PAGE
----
Want to lower infection rates and offset building costs? Use single-patient rooms, study says

Although high building costs are associated with private hospital rooms, new research suggests the financial benefit of keeping patients safer from infection transmission offsets the construction expenses.

Researchers from Cornell University in Ithaca, New York, crunched the numbers for rates of return of building single-patient rooms or converting existing multi-patient rooms into private rooms, including long-term operational costs. Using a probabilistic approach, they reported that over a five-year period, the return on investment due to reduced cross contamination rates and cutting additional medical costs associated with higher infection rates would offset money spent on single-patient room construction or multi-patient room conversion.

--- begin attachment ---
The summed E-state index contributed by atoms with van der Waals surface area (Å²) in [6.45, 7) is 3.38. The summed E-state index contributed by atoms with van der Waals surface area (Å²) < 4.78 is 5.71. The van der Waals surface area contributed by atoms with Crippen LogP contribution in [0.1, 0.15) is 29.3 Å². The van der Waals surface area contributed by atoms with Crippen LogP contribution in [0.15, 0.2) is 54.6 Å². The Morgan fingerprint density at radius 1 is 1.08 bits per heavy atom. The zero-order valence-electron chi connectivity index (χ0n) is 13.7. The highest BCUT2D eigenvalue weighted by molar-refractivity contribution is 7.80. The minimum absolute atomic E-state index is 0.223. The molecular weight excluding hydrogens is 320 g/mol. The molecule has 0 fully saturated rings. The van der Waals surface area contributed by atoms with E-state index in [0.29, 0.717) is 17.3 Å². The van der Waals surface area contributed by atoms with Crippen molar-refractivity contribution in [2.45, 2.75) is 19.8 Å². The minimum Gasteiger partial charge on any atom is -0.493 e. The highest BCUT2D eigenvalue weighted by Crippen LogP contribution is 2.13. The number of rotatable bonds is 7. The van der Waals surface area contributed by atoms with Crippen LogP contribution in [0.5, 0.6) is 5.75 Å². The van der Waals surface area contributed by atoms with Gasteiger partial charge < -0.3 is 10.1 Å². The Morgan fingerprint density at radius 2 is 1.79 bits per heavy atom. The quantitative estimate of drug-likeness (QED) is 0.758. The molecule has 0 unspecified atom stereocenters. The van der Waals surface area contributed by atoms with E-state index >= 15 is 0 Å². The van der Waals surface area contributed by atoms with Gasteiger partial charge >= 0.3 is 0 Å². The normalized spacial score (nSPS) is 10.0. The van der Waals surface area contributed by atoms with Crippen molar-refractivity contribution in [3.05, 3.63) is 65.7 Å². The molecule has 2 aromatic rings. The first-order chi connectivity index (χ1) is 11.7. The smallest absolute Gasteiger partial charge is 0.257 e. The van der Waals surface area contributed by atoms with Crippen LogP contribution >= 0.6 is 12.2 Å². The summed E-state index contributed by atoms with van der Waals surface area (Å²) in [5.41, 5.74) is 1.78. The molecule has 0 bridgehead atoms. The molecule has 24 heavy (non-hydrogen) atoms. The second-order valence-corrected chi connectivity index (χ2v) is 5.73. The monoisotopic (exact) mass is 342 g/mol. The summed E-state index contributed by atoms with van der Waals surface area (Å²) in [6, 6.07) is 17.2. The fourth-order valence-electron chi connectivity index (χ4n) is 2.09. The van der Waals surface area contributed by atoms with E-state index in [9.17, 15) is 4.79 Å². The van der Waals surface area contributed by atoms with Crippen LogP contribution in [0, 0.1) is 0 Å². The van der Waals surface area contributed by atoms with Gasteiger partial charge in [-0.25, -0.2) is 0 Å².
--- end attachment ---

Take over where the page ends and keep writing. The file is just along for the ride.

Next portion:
"We showed that although single-patient rooms are more costly to build and operate, they can result in substantial savings compared with open-bay rooms – all of this by avoiding costs associated with hospital-acquired infections," Hessam Sadatsafavi, Cornell University postdoctoral researcher and lead author of the paper, said in a statement.

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